Humanitarian Aid for Education: Why It Matters and Why More is Needed

Published: 
29 June, 2015

With a growing proportion of the world’s out-of-school children and adolescents living in conflict-affected countries, education should be a priority for humanitarian and development donors. However, as this paper describes, humanitarian aid systems neglect the education of children and adolescents in countries affected by or emerging from conflict, and more and better targeted aid is needed.

Education 2030: Equity and quality with a lifelong learning perspective

Published: 
18 May, 2015

This paper is a contribution of the EFA Global Monitoring Report team to the World Education Forum in Incheon, Republic of Korea. It mostly draws on information from the World Inequality Database on Education (WIDE). Its aim is to inform a debate on inequality in education opportunities and outcomes, which is a central part of the new agenda.

The challenge of teacher shortage and quality: Have we succeeded in getting enough quality teachers into classrooms?

Published: 
20 April, 2015

This paper is jointly released by the Education for All Global Monitoring Report (GMR) and the UNESCO Education Sector at the 12th Session of the Joint ILO/UNESCO Committee of Experts on the Application of the Recommendations concerning Teaching Personnel (CEART) in Paris (April 2015). It addresses the challenge of recruiting and training quality teachers, using country administrative data collected by the UNESCO Institute for Statistics (UIS) since 1999 and information from a variety of other sources.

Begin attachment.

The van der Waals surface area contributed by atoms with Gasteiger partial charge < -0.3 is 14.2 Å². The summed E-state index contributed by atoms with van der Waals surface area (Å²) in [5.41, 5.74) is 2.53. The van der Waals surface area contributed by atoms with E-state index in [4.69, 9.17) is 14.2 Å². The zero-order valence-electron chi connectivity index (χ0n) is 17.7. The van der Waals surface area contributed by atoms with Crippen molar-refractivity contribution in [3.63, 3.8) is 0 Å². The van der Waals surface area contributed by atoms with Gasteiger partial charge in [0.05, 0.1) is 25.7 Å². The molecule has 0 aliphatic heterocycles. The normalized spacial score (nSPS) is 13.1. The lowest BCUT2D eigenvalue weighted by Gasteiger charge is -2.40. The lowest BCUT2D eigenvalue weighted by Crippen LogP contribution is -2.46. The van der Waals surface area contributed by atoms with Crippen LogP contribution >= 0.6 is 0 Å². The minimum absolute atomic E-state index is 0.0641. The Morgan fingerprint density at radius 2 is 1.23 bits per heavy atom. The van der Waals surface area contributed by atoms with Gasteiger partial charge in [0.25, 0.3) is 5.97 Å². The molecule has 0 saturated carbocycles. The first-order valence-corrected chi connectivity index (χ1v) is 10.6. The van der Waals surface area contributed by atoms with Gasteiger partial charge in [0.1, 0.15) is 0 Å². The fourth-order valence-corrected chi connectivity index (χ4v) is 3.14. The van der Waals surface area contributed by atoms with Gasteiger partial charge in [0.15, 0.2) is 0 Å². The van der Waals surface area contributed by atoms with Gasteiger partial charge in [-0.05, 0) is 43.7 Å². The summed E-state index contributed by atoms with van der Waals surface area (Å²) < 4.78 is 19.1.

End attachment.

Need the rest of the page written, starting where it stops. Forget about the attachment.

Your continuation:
Pricing the right to education: The cost of reaching new targets by 2030

Published: 
1 March, 2015

Updated: July 2015

This paper shows there is an annual financing gap of US$39 billion over 2015-2030 for reaching universal pre-primary, primary and secondary education of good quality in low and lower middle income countries. It is accompanied by four resources: a detailed background paper; the costing model where users can compare the results of changing selected underlying assumptions and using different data sources; a short user guide to the model; and a presentation

School-related gender-based violence is preventing the achievement of quality education for all

Published: 
1 March, 2015

This policy paper argues that school-related gender-based violence (SRGBV) is a global concern preventing children, especially girls, exercising their right to a safe, inclusive and quality education. The paper calls for a systematic and harmonized approach to identify, monitor and understand SRGBV, as well as strong policy interventions to develop targeted solutions to address the problem effectively. The paper is being jointly released by the Education for All Global Monitoring Report (GMR), UNESCO and the United Nations Girls’ Education Initiative (UNGEI) at the 59th session of the Commission on the Status of Women in New York City (March 2015).

Where do the proposed education targets fall short?

Published: 
1 February, 2015

This paper carefully examines the proposed post 2015 education targets and was prepared as a contribution to the technical review of the Sustainable Development Goals. It is based on a section of the forthcoming 2015 EFA Global Monitoring Report, to be launched on 9 April 2015.

Building a better future: Education for an independent South Sudan

Published: 
1 June, 2011

In July 2011, South Sudan will become an independent nation. It will start life at a crossroad. The new country faces immense challenges and immediate threats. Yet it also has a unique opportunity to break with a past blighted by war and chart a new course. Decisive leadership by the Government of South Sudan (GoSS) and resolute support from the international community could transform the lives of southern Sudan’s people and make the new nation a human development success story.

Trends in aid to education, 2002-2009

Published: 
1 November, 2011